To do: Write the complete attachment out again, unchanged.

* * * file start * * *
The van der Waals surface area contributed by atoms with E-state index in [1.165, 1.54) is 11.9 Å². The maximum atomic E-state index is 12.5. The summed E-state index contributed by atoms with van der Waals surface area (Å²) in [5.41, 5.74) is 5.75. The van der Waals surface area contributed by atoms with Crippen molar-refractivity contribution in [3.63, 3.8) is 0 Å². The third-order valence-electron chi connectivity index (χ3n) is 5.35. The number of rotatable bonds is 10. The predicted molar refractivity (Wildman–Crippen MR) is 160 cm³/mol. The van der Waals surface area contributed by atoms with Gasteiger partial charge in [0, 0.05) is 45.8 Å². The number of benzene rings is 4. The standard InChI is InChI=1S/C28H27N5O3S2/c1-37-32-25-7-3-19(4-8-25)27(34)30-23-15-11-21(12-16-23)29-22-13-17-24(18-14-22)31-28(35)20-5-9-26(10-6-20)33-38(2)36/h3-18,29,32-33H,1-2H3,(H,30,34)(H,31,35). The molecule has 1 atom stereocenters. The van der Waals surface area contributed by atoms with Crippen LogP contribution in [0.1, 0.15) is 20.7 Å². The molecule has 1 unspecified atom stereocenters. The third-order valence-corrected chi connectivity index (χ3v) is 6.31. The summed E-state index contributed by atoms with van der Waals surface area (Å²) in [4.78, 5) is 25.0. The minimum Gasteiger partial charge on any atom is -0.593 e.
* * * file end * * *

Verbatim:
The van der Waals surface area contributed by atoms with E-state index in [1.165, 1.54) is 11.9 Å². The maximum atomic E-state index is 12.5. The summed E-state index contributed by atoms with van der Waals surface area (Å²) in [5.41, 5.74) is 5.75. The van der Waals surface area contributed by atoms with Crippen molar-refractivity contribution in [3.63, 3.8) is 0 Å². The third-order valence-electron chi connectivity index (χ3n) is 5.35. The number of rotatable bonds is 10. The predicted molar refractivity (Wildman–Crippen MR) is 160 cm³/mol. The van der Waals surface area contributed by atoms with Gasteiger partial charge in [0, 0.05) is 45.8 Å². The number of benzene rings is 4. The standard InChI is InChI=1S/C28H27N5O3S2/c1-37-32-25-7-3-19(4-8-25)27(34)30-23-15-11-21(12-16-23)29-22-13-17-24(18-14-22)31-28(35)20-5-9-26(10-6-20)33-38(2)36/h3-18,29,32-33H,1-2H3,(H,30,34)(H,31,35). The molecule has 1 atom stereocenters. The van der Waals surface area contributed by atoms with Crippen LogP contribution in [0.1, 0.15) is 20.7 Å². The molecule has 1 unspecified atom stereocenters. The third-order valence-corrected chi connectivity index (χ3v) is 6.31. The summed E-state index contributed by atoms with van der Waals surface area (Å²) in [4.78, 5) is 25.0. The minimum Gasteiger partial charge on any atom is -0.593 e.